During a community outreach event at UNC Pembroke, attendees discussed their news needs, news delivery preferences and what they’d like to see covered in their communities. Photo courtesy UNC Pembroke Department of Mass Communication.

Results of a yearlong Carolina Public Press research project undertaken to learn about the news needs and news delivery preferences of rural North Carolinians found that many still rely on local newspapers for information about  local and statewide issues. Television and radio are also still fairly popular news delivery means, though more people accessed information online at home or elsewhere or on cellphones than any other delivery method. Spanish news media were most likely to be accessed by TV or online.

The NC Connection: Closing the News Gap project, funded by a Google News Initiative research grant, investigated access to local and statewide news and preferences of news delivery in communities with poor or no access to reliable internet. It also uncovered disparities due to the shuttering of many community newspapers in recent years, leading to what are commonly referred to as “news deserts.” 

“Carolina Public Press is a nonprofit, nonpartisan news organization serving all of North Carolina, focusing on in-depth and investigative reporting in the public interest. The research surveyed more than 1,500 people to put data behind assumptions about what people in communities—especially those in rural areas, who are often overlooked by major metropolitan, for-profit media organizations—want,” said Angie Newsome, founder and executive director of Carolina Public Press. 

Data to inform next steps

In one-on-one interviews, focus groups, text messages and an electronic survey, CPP researchers heard frequent concerns about the scarcity and quality of local news. Carolina Public Press learned also that there is a significant gap in news delivered via Spanish-language media. Results were published in a new findings report, available in English and Spanish, and on the project’s landing page

“We will use  this research to help inform news products and innovations in our news delivery, and to assist us in understanding our readers’ concerns and interests, which will then help shape our future reporting,” Newsome said. “In 2023, we will focus on the process of creating news products to bring nonpartisan, accurate and actionable information to underserved communities. Now we have a better understanding of the kinds of news and information that our audience needs most and, importantly, how they’d like that news delivered.”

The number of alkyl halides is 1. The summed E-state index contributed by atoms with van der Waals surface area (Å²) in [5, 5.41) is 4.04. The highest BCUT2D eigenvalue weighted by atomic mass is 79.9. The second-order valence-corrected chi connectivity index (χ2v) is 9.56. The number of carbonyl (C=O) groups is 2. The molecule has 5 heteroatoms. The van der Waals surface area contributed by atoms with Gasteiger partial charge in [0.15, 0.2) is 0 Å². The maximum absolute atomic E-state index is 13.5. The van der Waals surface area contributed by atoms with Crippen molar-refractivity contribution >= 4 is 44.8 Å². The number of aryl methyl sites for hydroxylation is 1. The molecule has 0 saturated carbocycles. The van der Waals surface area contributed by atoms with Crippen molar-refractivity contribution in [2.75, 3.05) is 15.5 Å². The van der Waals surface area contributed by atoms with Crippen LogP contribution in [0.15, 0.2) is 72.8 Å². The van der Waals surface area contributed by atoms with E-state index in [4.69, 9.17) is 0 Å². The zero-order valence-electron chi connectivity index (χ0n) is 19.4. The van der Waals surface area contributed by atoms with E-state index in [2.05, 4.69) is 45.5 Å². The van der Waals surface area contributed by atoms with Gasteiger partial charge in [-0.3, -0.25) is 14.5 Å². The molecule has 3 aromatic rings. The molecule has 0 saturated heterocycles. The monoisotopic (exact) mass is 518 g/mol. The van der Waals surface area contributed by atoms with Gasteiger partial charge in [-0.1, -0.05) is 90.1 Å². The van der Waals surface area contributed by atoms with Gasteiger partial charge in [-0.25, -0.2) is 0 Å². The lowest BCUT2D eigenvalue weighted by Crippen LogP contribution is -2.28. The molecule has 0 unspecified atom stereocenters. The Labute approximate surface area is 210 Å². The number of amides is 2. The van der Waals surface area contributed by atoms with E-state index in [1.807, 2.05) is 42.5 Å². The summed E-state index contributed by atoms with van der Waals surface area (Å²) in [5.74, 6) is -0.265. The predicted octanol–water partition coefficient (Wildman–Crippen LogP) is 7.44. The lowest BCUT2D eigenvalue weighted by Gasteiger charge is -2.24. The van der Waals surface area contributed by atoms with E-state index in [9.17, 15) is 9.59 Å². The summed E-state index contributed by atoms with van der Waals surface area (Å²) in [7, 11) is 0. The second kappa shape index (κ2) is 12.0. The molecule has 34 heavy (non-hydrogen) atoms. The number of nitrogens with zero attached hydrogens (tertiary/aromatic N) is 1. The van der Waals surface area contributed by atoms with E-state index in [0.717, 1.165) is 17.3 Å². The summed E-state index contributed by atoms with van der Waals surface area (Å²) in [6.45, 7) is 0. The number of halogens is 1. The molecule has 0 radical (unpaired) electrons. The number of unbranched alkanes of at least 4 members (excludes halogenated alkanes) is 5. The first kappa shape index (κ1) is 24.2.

This research and analysis may also help provide North Carolina’s rural communities with a more prominent voice in local and statewide news organizations, greater access to journalists, opportunities to help shape the news and options to elevate needed voices, stories, concerns and challenges within their communities, Newsome said.

Significant findings

  • Only a small percentage of respondents do not have internet at home. Most respondents use their phones to access the internet, so we can trial additional outreach through text message campaigns.
  • People use a variety of methods to access news information, but in almost all categories, the internet was the most common. This may indicate that those who have internet access are more likely to use it to get their news and information. The second-most-used method was phones. CPP followed up with questions about how people get their news on phones, including social media, apps, news feeds and news organization websites.
  • Traditional newspapers, whether online or in print, prove very valuable in informing people about local politics, social and entertainment news, and public interest stories.
  • Only 84% of Latino respondents had access to reliable internet in their homes, compared with 94% of the total survey population. 
  • When asked why they did not have internet at home, Latino respondents said that the internet was not available (39.7%), that it was not reliable (49.2%) and that it was too expensive (36.5%).

What communities want

“Consistently, communities told us that they wanted more local news at the state and county level; they wanted to hear about their local government at work; and they wanted investigative reporting that exposed corruption within their local jurisdictions,” said Lindsey Wilson, the rural engagement coordinator for Carolina Public Press, who led much of the project’s community outreach activities. “This feedback gives us a nuanced understanding of the kinds of news and information that matters most to people in small towns and rural communities in North Carolina, and it’s information we can also use to develop public service reporting.”

The project’s primary research tool was a survey, delivered in both English and Spanish. Designed with multiple-choice questions and ranking and narrative responses, the survey returned 1,594 responses with a 48.8% completion rate. 

Visit the NC Connection landing page for more information and data and to view and download the NC Connection Findings Report (English PDF, Spanish PDF). 

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